The cusp C is approximately half as high as the cuspA in specimen PM TGU, no. 120/7-Sh1-3 and in thepenultimate tooth of specimen PM TGU, no. 120/5-Sh1-5 (in the ultimate tooth, it is damaged). The cingu-lar cusp D is very small, hardly discernible. In speci-men PM TGU, no. 120/7-Sh1-3, the crest CD is verystrong, with a wear facet along the entire length. Lin-gual to the bases of the labial cusps, the crown is nar-rowed considerably longitudinally (at the point of nar-rowing, the length is 48% of the labial length of thecrown in specimen PM TGU, no. 120/7-Sh1-3 and 57%in the penultimate tooth of specimen PM TGU,no. 120/5-Sh1-5; at the same time, the length of the lin-gual projection is accordingly 48 and 63% of the labiallength of the crown, respectively). The center of the lin-gual projection of the crown is occupied by a large cuspX, which is approximately equal in height to the cusp C
() (b) (c)
(h)0 1 mm
Fig. 2. Sibirotherium rossicum Maschenko, Lopatin et Voronkevich, 2003: (ae) specimen PM TGU, no. 120/7-Sh1-3, isolated leftupper molar: (a) occlusal, (b) anterior, (c) posterior, (d) labial, and (e) lingual views; (fh) specimen PM TGU, no. 120/5-Sh1-5,left upper penultimate and ultimate molars: (f) occlusal view; (g) penultimate molar, anterior view; (h) molars, labial view; Shesta-kovo 1 locality; Lower Cretaceous, Ilek Formation.
PALEONTOLOGICAL JOURNAL Vol. 43 No. 4 2009
LOPATIN et al.
(Fig. 2e). Two smaller cusps are located at the base ofthe cusp X: the anterolabial cusp Z and posterolabialcusp Y. The cusp Z is somewhat larger than the cusp Y.Labially, the cusps Z and Y are connected by transversemarginal crests to the anterior and posterior portions ofa strong cingulum, respectively; in specimen PM TGU,no. 120/5-Sh1-5, this cingulum borders the entire labiallobe of the crown (anteriorly, posteriorly, and labially).In specimen PM TGU, no. 120/7-Sh1-3, the labial cin-gulum is restricted to the posterior half of the crown; itsanterior end has a distinct cingular cuspule opposite themiddle of the cusp A. Between the labial and lingualcusps and transverse cingula, the central part of thecrown is occupied by an extensive basin. In specimenPM TGU, no. 120/5-Sh1-3, the cusps Z and Y have nar-row crests inside the basin, which are analogues of themedial wings of conules of tribosphenic mammals(Pl. 12, fig. 1; Fig. 2a). In specimen PM TGU, no.120/5-Sh1-5, either tooth has only a weak anterolabialprojection of the cusp Y (Pl. 12, fig. 2; Fig. 2f).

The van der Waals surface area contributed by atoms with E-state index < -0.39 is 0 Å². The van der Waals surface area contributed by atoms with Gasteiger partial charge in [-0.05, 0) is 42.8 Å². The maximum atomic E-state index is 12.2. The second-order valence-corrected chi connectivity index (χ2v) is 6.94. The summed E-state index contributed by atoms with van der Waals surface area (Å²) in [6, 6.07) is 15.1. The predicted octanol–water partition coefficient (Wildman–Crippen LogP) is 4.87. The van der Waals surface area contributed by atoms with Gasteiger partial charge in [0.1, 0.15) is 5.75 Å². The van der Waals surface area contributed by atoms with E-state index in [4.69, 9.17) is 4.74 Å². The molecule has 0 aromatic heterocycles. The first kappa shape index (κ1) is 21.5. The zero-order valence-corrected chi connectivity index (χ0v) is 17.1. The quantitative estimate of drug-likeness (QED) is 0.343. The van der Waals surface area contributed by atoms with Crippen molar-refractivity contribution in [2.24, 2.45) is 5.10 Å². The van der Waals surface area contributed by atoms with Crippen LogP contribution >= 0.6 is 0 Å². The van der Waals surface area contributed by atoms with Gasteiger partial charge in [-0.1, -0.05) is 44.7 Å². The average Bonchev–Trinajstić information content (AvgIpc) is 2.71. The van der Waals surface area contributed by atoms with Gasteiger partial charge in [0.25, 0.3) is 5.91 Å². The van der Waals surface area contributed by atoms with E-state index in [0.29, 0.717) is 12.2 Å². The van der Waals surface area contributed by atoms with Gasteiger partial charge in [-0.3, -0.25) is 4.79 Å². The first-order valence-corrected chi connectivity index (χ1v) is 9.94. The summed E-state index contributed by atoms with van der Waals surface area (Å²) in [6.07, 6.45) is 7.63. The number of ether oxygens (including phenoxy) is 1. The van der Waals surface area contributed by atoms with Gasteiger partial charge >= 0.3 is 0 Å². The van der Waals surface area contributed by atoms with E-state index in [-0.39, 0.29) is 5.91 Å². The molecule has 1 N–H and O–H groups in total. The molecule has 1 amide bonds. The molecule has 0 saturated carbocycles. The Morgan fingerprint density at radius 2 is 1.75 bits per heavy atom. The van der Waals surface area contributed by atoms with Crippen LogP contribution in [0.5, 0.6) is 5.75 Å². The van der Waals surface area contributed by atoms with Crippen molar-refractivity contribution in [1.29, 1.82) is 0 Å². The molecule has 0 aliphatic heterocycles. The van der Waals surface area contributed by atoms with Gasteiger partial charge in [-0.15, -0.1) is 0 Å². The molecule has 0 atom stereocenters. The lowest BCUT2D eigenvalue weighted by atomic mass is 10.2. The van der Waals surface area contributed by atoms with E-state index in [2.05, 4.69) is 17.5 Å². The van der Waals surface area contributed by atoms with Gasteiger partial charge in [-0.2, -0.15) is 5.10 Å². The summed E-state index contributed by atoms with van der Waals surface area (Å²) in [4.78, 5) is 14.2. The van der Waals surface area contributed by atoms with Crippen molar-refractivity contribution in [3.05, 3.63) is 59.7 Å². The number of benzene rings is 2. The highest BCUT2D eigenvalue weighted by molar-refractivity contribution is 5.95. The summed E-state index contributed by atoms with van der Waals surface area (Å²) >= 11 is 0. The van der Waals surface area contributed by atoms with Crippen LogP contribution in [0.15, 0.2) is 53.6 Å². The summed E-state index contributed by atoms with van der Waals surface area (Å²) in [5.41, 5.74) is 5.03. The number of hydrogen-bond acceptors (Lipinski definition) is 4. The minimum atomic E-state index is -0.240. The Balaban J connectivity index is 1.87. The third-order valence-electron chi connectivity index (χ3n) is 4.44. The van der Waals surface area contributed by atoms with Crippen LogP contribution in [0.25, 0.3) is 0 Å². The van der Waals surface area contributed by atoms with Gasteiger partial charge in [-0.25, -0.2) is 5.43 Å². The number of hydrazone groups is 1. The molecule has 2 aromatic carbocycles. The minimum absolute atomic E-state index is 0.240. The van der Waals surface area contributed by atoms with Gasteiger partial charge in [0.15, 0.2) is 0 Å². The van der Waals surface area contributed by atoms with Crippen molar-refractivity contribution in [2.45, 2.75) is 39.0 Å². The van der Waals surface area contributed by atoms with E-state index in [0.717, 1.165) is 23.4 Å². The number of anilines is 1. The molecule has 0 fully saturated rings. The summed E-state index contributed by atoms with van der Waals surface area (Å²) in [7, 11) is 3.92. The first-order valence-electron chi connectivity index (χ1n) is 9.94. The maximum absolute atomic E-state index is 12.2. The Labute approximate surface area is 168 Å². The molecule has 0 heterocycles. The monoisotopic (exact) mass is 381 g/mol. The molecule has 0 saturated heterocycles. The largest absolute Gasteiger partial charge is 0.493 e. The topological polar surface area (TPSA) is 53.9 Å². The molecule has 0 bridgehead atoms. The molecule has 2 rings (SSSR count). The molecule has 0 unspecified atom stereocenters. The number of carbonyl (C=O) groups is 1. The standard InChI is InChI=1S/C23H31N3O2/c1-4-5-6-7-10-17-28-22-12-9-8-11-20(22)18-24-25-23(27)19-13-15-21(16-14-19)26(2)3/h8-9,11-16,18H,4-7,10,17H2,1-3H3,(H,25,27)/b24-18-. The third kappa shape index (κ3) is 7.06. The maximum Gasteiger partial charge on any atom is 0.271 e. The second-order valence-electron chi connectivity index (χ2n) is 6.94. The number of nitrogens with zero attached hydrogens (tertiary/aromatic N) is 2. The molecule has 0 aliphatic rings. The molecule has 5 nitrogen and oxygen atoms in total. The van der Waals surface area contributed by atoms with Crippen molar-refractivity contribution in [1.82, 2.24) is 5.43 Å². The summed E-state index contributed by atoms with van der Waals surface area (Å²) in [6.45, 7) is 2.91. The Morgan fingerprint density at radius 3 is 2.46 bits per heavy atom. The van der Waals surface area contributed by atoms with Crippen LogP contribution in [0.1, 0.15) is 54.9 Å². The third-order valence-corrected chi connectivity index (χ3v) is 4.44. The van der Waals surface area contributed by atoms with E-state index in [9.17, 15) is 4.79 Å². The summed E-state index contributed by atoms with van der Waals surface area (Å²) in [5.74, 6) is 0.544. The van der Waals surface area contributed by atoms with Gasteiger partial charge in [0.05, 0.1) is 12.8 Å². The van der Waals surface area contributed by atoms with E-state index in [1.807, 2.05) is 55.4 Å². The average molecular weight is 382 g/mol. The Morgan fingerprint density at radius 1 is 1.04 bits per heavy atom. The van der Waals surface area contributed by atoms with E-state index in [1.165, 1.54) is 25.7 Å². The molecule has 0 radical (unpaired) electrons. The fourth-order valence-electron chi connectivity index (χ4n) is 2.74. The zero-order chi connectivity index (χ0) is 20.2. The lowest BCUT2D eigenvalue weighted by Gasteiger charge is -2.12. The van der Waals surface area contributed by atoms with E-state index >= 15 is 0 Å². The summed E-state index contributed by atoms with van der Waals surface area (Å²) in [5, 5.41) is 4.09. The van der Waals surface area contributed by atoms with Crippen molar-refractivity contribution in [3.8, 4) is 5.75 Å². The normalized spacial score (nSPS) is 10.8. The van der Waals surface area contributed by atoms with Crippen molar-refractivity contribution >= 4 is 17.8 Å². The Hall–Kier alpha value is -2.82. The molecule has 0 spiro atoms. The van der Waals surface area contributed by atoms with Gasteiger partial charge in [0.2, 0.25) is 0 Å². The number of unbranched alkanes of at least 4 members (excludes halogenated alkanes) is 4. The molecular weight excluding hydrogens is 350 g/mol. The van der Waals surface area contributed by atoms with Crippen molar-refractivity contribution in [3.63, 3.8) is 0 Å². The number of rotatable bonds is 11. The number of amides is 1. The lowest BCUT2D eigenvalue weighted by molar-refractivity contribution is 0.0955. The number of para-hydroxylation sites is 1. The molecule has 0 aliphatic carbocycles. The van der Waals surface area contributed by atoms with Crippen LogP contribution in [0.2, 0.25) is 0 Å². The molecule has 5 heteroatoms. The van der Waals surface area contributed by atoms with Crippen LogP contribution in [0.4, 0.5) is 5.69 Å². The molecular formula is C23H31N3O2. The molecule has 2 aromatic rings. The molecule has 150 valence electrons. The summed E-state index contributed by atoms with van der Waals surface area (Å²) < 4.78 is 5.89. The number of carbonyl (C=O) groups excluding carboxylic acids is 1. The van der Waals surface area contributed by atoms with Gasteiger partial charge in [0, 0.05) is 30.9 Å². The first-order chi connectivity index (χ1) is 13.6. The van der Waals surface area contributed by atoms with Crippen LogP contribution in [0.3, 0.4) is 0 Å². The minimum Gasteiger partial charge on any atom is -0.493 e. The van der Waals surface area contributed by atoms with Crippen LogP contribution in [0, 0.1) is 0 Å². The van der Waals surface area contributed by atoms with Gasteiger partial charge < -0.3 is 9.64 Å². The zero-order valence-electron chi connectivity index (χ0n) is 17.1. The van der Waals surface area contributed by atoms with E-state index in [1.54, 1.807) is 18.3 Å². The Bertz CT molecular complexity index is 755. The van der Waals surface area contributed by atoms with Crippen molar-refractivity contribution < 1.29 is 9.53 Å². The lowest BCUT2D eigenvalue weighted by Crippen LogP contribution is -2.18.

The crests AB and CD and the anterior portion ofthe crest AC are well developed. A long transversecrest, which extends from the apex of the cusp A andborders anteriorly a superficial basin of the lingual pro-jection (anterolingual crest: Sigogneau-Russell, 2003;it is better developed in specimen PM TGU, no. 120/5-Sh1-5), is also distinct. Other crests (XZ, XY, and theposterior portion of AC of three available molars, thelabial crest of the cusp A, and the crest BE of the ulti-mate molar of specimen PM TGU, no. 120/5-Sh1-5)are shorter and weaker. In specimen PM TGU, no.
120/5-Sh1-5, the ultimate...